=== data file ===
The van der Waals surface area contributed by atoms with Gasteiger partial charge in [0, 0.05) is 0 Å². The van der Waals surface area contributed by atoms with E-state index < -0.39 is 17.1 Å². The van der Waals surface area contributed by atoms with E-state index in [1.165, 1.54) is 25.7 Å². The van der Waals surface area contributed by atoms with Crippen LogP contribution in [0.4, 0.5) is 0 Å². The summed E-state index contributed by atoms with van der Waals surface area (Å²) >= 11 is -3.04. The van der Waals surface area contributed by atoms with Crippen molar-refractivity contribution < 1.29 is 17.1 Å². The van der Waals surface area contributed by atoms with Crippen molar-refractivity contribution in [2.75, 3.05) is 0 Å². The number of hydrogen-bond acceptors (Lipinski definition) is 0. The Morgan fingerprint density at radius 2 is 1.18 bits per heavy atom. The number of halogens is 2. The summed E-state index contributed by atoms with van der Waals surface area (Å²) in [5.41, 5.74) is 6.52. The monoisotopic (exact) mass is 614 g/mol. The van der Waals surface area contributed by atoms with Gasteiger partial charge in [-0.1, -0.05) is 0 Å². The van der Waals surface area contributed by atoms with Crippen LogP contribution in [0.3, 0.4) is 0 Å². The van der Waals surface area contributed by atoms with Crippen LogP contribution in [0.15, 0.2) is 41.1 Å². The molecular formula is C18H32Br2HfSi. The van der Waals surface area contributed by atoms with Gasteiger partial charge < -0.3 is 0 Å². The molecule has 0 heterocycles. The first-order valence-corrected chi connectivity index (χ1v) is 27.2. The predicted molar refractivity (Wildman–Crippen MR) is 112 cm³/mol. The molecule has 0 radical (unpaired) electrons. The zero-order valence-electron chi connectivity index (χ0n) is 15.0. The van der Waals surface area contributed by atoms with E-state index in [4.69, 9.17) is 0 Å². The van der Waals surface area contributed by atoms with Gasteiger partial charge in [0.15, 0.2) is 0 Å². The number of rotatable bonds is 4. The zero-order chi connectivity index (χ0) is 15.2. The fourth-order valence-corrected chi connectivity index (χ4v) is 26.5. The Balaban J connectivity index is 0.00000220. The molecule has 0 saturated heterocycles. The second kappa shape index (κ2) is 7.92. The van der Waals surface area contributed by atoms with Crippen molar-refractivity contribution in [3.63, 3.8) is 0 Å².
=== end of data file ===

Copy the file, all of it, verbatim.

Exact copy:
The van der Waals surface area contributed by atoms with Gasteiger partial charge in [0, 0.05) is 0 Å². The van der Waals surface area contributed by atoms with E-state index < -0.39 is 17.1 Å². The van der Waals surface area contributed by atoms with E-state index in [1.165, 1.54) is 25.7 Å². The van der Waals surface area contributed by atoms with Crippen LogP contribution in [0.4, 0.5) is 0 Å². The summed E-state index contributed by atoms with van der Waals surface area (Å²) >= 11 is -3.04. The van der Waals surface area contributed by atoms with Crippen molar-refractivity contribution < 1.29 is 17.1 Å². The van der Waals surface area contributed by atoms with Crippen molar-refractivity contribution in [2.75, 3.05) is 0 Å². The number of hydrogen-bond acceptors (Lipinski definition) is 0. The Morgan fingerprint density at radius 2 is 1.18 bits per heavy atom. The number of halogens is 2. The summed E-state index contributed by atoms with van der Waals surface area (Å²) in [5.41, 5.74) is 6.52. The monoisotopic (exact) mass is 614 g/mol. The van der Waals surface area contributed by atoms with Gasteiger partial charge in [-0.1, -0.05) is 0 Å². The van der Waals surface area contributed by atoms with Crippen LogP contribution in [0.3, 0.4) is 0 Å². The van der Waals surface area contributed by atoms with Crippen LogP contribution in [0.15, 0.2) is 41.1 Å². The molecular formula is C18H32Br2HfSi. The van der Waals surface area contributed by atoms with Gasteiger partial charge < -0.3 is 0 Å². The molecule has 0 heterocycles. The first-order valence-corrected chi connectivity index (χ1v) is 27.2. The predicted molar refractivity (Wildman–Crippen MR) is 112 cm³/mol. The molecule has 0 radical (unpaired) electrons. The zero-order valence-electron chi connectivity index (χ0n) is 15.0. The van der Waals surface area contributed by atoms with E-state index in [4.69, 9.17) is 0 Å². The van der Waals surface area contributed by atoms with Gasteiger partial charge in [0.15, 0.2) is 0 Å². The number of rotatable bonds is 4. The zero-order chi connectivity index (χ0) is 15.2. The fourth-order valence-corrected chi connectivity index (χ4v) is 26.5. The Balaban J connectivity index is 0.00000220. The molecule has 0 saturated heterocycles. The second kappa shape index (κ2) is 7.92. The van der Waals surface area contributed by atoms with Crippen molar-refractivity contribution in [3.63, 3.8) is 0 Å².